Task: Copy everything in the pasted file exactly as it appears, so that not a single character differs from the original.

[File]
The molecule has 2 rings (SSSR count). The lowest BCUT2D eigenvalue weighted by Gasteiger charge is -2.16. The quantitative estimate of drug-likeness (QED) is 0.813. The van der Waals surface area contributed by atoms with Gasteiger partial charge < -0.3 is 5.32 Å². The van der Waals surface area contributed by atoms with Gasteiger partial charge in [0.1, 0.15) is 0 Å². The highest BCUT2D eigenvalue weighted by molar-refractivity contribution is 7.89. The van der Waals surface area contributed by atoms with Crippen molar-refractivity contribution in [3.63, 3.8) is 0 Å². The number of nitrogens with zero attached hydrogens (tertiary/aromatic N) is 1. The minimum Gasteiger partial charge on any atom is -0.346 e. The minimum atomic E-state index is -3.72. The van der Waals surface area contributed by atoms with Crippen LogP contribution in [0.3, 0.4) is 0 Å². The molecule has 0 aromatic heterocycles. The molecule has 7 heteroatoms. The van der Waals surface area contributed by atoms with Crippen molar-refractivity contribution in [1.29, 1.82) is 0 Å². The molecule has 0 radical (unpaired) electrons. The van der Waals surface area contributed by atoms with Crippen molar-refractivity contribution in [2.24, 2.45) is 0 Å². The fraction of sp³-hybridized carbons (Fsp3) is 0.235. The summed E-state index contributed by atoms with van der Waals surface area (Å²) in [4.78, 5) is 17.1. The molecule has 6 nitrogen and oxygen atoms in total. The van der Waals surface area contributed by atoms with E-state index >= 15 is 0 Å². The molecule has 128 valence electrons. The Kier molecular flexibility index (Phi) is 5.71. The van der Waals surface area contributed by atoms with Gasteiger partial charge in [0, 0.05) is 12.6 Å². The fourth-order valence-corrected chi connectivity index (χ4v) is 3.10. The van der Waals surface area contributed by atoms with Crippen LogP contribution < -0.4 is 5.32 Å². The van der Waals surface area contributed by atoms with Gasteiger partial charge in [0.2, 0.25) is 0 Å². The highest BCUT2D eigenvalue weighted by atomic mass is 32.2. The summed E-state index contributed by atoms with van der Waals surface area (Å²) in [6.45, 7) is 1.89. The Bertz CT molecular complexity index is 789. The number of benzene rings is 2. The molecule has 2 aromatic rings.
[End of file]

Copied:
The molecule has 2 rings (SSSR count). The lowest BCUT2D eigenvalue weighted by Gasteiger charge is -2.16. The quantitative estimate of drug-likeness (QED) is 0.813. The van der Waals surface area contributed by atoms with Gasteiger partial charge < -0.3 is 5.32 Å². The van der Waals surface area contributed by atoms with Gasteiger partial charge in [0.1, 0.15) is 0 Å². The highest BCUT2D eigenvalue weighted by molar-refractivity contribution is 7.89. The van der Waals surface area contributed by atoms with Crippen molar-refractivity contribution in [3.63, 3.8) is 0 Å². The number of nitrogens with zero attached hydrogens (tertiary/aromatic N) is 1. The minimum Gasteiger partial charge on any atom is -0.346 e. The minimum atomic E-state index is -3.72. The van der Waals surface area contributed by atoms with Crippen LogP contribution in [0.3, 0.4) is 0 Å². The molecule has 0 aromatic heterocycles. The molecule has 7 heteroatoms. The van der Waals surface area contributed by atoms with Crippen molar-refractivity contribution in [1.29, 1.82) is 0 Å². The molecule has 0 radical (unpaired) electrons. The van der Waals surface area contributed by atoms with Crippen molar-refractivity contribution in [2.24, 2.45) is 0 Å². The fraction of sp³-hybridized carbons (Fsp3) is 0.235. The summed E-state index contributed by atoms with van der Waals surface area (Å²) in [4.78, 5) is 17.1. The molecule has 6 nitrogen and oxygen atoms in total. The van der Waals surface area contributed by atoms with E-state index >= 15 is 0 Å². The molecule has 128 valence electrons. The Kier molecular flexibility index (Phi) is 5.71. The van der Waals surface area contributed by atoms with Gasteiger partial charge in [0, 0.05) is 12.6 Å². The fourth-order valence-corrected chi connectivity index (χ4v) is 3.10. The van der Waals surface area contributed by atoms with Crippen LogP contribution < -0.4 is 5.32 Å². The van der Waals surface area contributed by atoms with Gasteiger partial charge in [0.2, 0.25) is 0 Å². The highest BCUT2D eigenvalue weighted by atomic mass is 32.2. The summed E-state index contributed by atoms with van der Waals surface area (Å²) in [6.45, 7) is 1.89. The Bertz CT molecular complexity index is 789. The number of benzene rings is 2. The molecule has 2 aromatic rings.